Charitable organizations are not immune to legal claims.
Plaintiffs who are minors (younger than 18), incompetents or insane are granted the normal statute of limitations upon removal of this legaldisability. In cases involving minors, the maximum extension of the statute of limitations is to their 21st birthday except in malpractice cases, for which it is their 19th birthday.
Punitive damages may be awarded at the discretion of jury in cases where the defendant is liable for compensatory damages and the aggravating factor of fraud, malice or willful, wanton conduct is present. Punitive damages are capped at three times the compensatory damages or $250,000.
North Carolina is not a no-fault state.
Consumer Fraud Complaint
In North Carolina, the Department of Justice handles consumer fraud complaints. You canfile complaintsonline or by mail or call (919) 716-6400 or 1-877-5-NO-SCAM (toll-free in North Carolina) for assistance.
Frequently Asked Questions
Can You Sue for Emotional Distress in North Carolina?
North Carolina recognizes torts for both negligent and intentional emotional distress. An individual can be held accountable for the infliction of emotional distress if the plaintiff can prove that the defendant acted in a way that the court deems outrageous and extreme.
Is There a Statute of Limitations on DWI in North Carolina?
Yes: DWI is a misdemeanor with a two-year statute of limitations in North Carolina.
What Is the Statute of Limitations in North Carolina for Collecting Debt?
The statute of limitations in NC for debt collection is three years.
What Crimes Are Exempt From the Statute of Limitations?
In North Carolina, felonies have no statute of limitations. These include serious crimes like murder, sex offenses involving minors, and violent crimes like arson and kidnapping. North Carolina also does not have a statute of limitations for crimes classified as “malicious” misdemeanors.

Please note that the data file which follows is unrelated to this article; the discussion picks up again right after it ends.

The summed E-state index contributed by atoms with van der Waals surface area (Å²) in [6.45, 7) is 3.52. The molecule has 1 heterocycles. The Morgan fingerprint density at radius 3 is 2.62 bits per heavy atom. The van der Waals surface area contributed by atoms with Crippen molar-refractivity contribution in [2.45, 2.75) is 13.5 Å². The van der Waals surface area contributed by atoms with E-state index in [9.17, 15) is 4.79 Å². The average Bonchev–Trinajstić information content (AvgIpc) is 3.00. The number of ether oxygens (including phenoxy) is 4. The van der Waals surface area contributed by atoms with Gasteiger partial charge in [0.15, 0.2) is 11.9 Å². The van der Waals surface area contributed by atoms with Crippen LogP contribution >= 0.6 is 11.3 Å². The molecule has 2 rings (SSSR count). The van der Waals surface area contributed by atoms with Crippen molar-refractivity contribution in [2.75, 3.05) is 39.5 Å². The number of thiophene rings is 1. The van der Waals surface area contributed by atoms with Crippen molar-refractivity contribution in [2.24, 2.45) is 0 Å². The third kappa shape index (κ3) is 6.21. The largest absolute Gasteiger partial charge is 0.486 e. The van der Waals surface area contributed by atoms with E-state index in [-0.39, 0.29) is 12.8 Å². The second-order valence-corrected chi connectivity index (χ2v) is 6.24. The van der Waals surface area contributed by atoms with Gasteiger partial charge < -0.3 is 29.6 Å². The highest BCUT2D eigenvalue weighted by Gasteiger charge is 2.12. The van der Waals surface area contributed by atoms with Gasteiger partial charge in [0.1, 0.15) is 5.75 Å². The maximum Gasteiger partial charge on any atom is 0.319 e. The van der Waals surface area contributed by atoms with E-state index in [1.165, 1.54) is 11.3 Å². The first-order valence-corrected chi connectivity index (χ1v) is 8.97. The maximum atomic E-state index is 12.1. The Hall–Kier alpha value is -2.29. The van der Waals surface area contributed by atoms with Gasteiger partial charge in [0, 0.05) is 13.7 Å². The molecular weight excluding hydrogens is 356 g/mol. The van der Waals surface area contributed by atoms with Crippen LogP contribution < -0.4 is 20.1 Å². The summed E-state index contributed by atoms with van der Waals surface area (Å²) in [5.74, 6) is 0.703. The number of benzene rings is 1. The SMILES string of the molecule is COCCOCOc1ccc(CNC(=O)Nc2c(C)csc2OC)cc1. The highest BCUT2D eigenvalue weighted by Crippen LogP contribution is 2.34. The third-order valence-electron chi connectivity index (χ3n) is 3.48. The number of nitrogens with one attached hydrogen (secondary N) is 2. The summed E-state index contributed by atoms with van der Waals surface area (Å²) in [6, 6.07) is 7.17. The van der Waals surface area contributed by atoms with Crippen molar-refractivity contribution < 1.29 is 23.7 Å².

How Is Pain and Suffering Calculated in NC?
Pain and suffering is calculated by first determining the severity of your injuries, your treatment, the effect of your injuries on your life, and mental distress. This factor is assigned a value from one to five. Then, that number is multiplied by the amount of your medical bills.
What Is the Statute of Limitations for Auto Accidents in North Carolina?
North Carolina has a three-year statute of limitations for filing a car accident lawsuit. The statute of limitations begins on the date the crash occurred.
How Long Does an Insurance Company Have to Settle a Claim in North Carolina?
North Carolina law dictates that a claim should be paid or denied or additional information should be requested within 30 days of the claim’s receipt. If the insurer asks for additional information, they have 30 days from the date they receive the information to either pay or deny the claim.
Statute of Limitations in NC | North Carolina Statute of Limitations for Personal Injury and Medical Malpractice? ›
- In North Carolina, the statute of limitations for filing most personal injury lawsuits is generally three years from the date of the accident. ...
- Generally, the three-year statute of limitations for a personal injury claim starts on the date that the injury occurs.